All about TOD (Transit-Oriented Development)

TOD is an urban planning approach that concentrates on establishing mixed-use towns in high-density locations that are accessible to transit hubs. The strategy has been commonly embraced by metro cities such as Ahmedabad, Delhi, and Mumbai, which are undergoing fast urbanisation, hyperbolic population expansion, and combined with increased traffic.

As per World Bank statistics, Indian cities are among the fastest expanding in the world. Although urbanisation is only about 35%, the population is expected to be 506 million, which is substantially more than in numerous other nations. Despite this being a beneficial trend, it is associated with a variety of challenges, including a rise in private automobiles, emissions, public safety concerns, and restricted residential possibilities, all of which place significant strain on a city’s physical infrastructure. To reverse this trend and ensure a sustainable future for everybody, the administration has combined land-use and transportation policies, opening the path for Transit-Oriented Development (TOD) policy.

What exactly is TOD?

TOD is a micro or macro-level development paradigm in which mixed-use communities are constructed around transportation hubs to enable a sustainable lifestyle. The development concentrates on creating components that are necessary for human survival. For example, creating residential, commercial/office, retail, and leisure areas near metro stations, Bus Rapid Transit System (BRTS), and ferry stations to ensure convenient connectivity and high quality of life for city people.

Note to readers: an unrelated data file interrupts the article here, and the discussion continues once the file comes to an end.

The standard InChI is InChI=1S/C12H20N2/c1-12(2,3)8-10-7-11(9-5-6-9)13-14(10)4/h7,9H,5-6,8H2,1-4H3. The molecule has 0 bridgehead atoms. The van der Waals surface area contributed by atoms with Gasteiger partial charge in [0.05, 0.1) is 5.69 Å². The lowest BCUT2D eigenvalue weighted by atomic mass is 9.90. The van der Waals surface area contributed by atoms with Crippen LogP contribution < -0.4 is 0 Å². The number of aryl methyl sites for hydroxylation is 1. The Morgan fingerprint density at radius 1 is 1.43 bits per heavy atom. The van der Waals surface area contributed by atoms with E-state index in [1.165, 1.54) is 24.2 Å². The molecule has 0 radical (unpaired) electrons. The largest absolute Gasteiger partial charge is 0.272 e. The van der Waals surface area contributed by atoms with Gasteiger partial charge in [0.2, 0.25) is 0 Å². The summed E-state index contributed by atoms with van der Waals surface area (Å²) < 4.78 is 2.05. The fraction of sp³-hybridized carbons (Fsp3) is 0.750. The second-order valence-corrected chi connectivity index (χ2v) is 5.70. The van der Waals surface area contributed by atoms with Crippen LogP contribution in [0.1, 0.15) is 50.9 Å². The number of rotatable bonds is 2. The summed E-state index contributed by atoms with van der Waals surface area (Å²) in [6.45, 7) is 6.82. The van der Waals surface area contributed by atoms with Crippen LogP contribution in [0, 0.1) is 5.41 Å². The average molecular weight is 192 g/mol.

TOD offers an accessible atmosphere and allows users and workers to easily move to markets, workplaces, and neighbouring locations. It also encourages individuals to take public transportation, thereby reducing traffic congestion and levels of pollution.

TOD consists of

  • Mixed-use complexes are located within 2,000 feet of a transit junction.
  • A transportation junction at the evolving model’s centre.
  • Streets for pedestrians
  • Styles that emphasise non-motorized transportation choices like bicycles and walking
  • Parking lots that are managed
  • Environmentally fragile ecosystems and high-quality open spaces must be preserved.

The Advantages of TOD

  • A better way of life and easier access to places to work, play, and live
  • Enhanced mobility
  • increased public safety
  • higher transportation usage
  • Reduced household expenditure on travel
  • Maximum urban land use

TOD’s Difficulties

TOD adoption is hampered by a lack of assistance from local governments. Each city has zoning rules and land development codes geared toward automobile-oriented, single-purpose, and suburban-scale development. TOD implementation is heavily reliant on zoning ordinance permits. Any restrictions or delays in FSI limits, minimum parking, minimum front setback, construction height constraints, and landscaping standards have a negative impact on TOD development.

Disclaimer: The views expressed above are for informational purposes only based on industry reports and related news stories. PropertyPistol does not guarantee the accuracy, completeness, or reliability of the information and shall not be held responsible for any action taken based on the published information.


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